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Induction of striatal neurogenesis enhances functional recovery in an adult animal model of neonatal hypoxic-ischemic brain injury

Authors
 S.H. Im  ;  J.H. Yu  ;  E.S. Park  ;  J.E. Lee  ;  H.O. Kim  ;  K.I. Park  ;  G.W. Kim  ;  C.I. Park  ;  S.-R. Cho 
Citation
 NEUROSCIENCE, Vol.169(1) : 259-268, 2010 
Journal Title
 NEUROSCIENCE 
ISSN
 0306-4522 
Issue Date
2010
MeSH
Animals ; Ataxia/drug therapy ; Ataxia/etiology ; Ataxia/physiopathology ; Brain Damage, Chronic/etiology ; Brain Damage, Chronic/prevention & control* ; Brain-Derived Neurotrophic Factor/administration & dosage ; Brain-Derived Neurotrophic Factor/pharmacology ; Brain-Derived Neurotrophic Factor/therapeutic use* ; Carotid Arteries ; Cerebral Palsy ; Corpus Striatum/drug effects ; Corpus Striatum/physiopathology* ; Cytarabine/pharmacology ; Disease Models, Animal ; Drug Evaluation, Preclinical ; Epidermal Growth Factor/administration & dosage ; Epidermal Growth Factor/pharmacology ; Epidermal Growth Factor/therapeutic use ; Forelimb/physiopathology ; Hemiplegia/drug therapy ; Hemiplegia/etiology ; Hemiplegia/physiopathology ; Hypoxia/complications ; Hypoxia-Ischemia, Brain/drug therapy* ; Hypoxia-Ischemia, Brain/physiopathology ; Infusions, Intraventricular ; Ligation ; Mice ; Mice, Inbred ICR ; Neurogenesis/drug effects* ; Random Allocation ; Recovery of Function
Keywords
brain-derived neurotrophic factor ; epidermal growth factor ; intraventricular infusion ; neurogenesis ; cerebral palsy
Abstract
While intraventricular administration of epidermal growth factor (EGF) expands the proliferation of neural stem/progenitor cells in the subventricular zone (SVZ), overexpression of brain-derived neurotrophic factor (BDNF) is particularly effective in enhancing striatal neurogenesis. We assessed the induction of striatal neurogenesis and consequent functional recovery after chronic infusion of BDNF and EGF in an adult animal model of neonatal hypoxic-ischemic (HI) brain injury. Permanent brain damage was induced in CD-1 (ICR) mice (P7) by applying the ligation of unilateral carotid artery and hypoxic condition. At 6 weeks of age, the mice were randomly assigned to groups receiving a continuous 2-week infusion of one of the following treatments into the ventricle: BDNF, EGF, BDNF/EGF, or phosphate buffered saline (PBS). Two weeks after treatment, immunohistochemical analysis revealed an increase in the number of BrdU(+) cells in the SVZ and striata of BDNF/EGF-treated mice. The number of new neurons co-stained with BrdU and betaIII-tubulin was also significantly increased in the neostriata of BDNF/EGF-treated mice, compared with PBS group. In addition, the newly generated cells were expressed as migrating neuroblasts labeled with PSA-NCAM or doublecortin in the SVZ and the ventricular side of neostriata. The new striatal neurons were also differentiated as mature neurons co-labeled with BrdU(+)/NeuN(+). When evaluated post-surgical 8 weeks, BDNF/EGF-treated mice exhibited significantly longer rotarod latencies at constant speed (48 rpm) and under accelerating condition (4-80 rpm), relative to PBS and untreated controls. In the forelimb-use asymmetry test, BDNF/EGF-treated mice showed significant improvement in the use of the contralateral forelimb. In contrast, this BDNF/EGF-associated functional recovery was abolished in mice receiving a co-infusion of 2% cytosine-b-d-arabinofuranoside (Ara-C), a mitotic inhibitor. Induction of striatal neurogenesis by the intraventricular administration of BDNF and EGF promoted functional recovery in an adult animal model of neonatal HI brain injury. The effect of Ara-C to completely block functional recovery indicates that the effect may be the result of newly generated neurons. Therefore, this treatment may offer a promising strategy for the restoration of motor function for adults with cerebral palsy (CP).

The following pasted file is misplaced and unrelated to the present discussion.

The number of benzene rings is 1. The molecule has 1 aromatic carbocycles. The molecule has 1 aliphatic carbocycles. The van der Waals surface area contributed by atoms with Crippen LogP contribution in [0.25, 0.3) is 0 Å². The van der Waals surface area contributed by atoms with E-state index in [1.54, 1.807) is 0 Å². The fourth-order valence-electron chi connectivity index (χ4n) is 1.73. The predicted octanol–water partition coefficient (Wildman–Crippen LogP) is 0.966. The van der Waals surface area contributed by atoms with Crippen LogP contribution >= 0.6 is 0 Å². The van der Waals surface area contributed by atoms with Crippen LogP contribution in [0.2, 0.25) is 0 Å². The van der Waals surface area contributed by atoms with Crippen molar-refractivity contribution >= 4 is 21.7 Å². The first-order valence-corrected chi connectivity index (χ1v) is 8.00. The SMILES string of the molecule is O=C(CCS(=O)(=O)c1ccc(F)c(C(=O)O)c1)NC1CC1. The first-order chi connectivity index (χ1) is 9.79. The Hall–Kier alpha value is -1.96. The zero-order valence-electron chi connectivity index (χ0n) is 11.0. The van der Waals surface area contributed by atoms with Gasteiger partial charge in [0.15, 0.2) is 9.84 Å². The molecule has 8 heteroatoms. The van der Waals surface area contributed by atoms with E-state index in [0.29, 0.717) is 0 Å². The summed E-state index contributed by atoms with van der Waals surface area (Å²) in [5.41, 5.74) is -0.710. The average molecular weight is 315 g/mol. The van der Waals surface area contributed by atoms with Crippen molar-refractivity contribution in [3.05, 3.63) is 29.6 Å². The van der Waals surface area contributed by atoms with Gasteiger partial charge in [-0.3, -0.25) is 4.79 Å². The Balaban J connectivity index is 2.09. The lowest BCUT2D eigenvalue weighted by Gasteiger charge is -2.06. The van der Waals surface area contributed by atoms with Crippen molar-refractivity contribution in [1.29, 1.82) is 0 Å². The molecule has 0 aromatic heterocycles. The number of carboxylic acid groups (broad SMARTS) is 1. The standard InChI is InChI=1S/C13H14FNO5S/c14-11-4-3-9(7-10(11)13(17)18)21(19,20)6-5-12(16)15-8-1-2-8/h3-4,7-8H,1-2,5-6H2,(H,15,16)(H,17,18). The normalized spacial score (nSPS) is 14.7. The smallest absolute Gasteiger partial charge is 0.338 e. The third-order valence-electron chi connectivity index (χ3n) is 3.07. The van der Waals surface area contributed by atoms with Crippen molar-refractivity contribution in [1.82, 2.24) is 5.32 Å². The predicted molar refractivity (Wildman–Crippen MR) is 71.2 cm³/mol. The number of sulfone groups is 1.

Full Text
http://www.sciencedirect.com/science/article/pii/S0306452210005816
DOI
10.1016/j.neuroscience.2010.04.038
Appears in Collections:
1. College of Medicine (의과대학) > Dept. of Neurology (신경과학교실) > 1. Journal Papers
1. College of Medicine (의과대학) > Dept. of Pediatrics (소아청소년과학교실) > 1. Journal Papers
1. College of Medicine (의과대학) > Dept. of Laboratory Medicine (진단검사의학교실) > 1. Journal Papers
1. College of Medicine (의과대학) > Dept. of Anatomy (해부학교실) > 1. Journal Papers
1. College of Medicine (의과대학) > Yonsei Biomedical Research Center (연세의생명연구원) > 1. Journal Papers
1. College of Medicine (의과대학) > Dept. of Rehabilitation Medicine (재활의학교실) > 1. Journal Papers
Yonsei Authors
Kim, Gyung Whan(김경환) ORCID logo https://orcid.org/0000-0001-7053-4372
Kim, Hyun Ok(김현옥) ORCID logo https://orcid.org/0000-0002-4964-1963
Park, Kook In(박국인) ORCID logo https://orcid.org/0000-0001-8499-9293
Park, Eun Sook(박은숙) ORCID logo https://orcid.org/0000-0002-9144-3063
Park, Chang Il(박창일)
Yu, Ji Hea(유지혜)
Lee, Jong Eun(이종은) ORCID logo https://orcid.org/0000-0001-6203-7413
Im, Sang Hee(임상희) ORCID logo https://orcid.org/0000-0001-5128-5526
Cho, Sung-Rae(조성래) ORCID logo https://orcid.org/0000-0003-1429-2684
URI
https://ir.ymlib.yonsei.ac.kr/handle/22282913/101108
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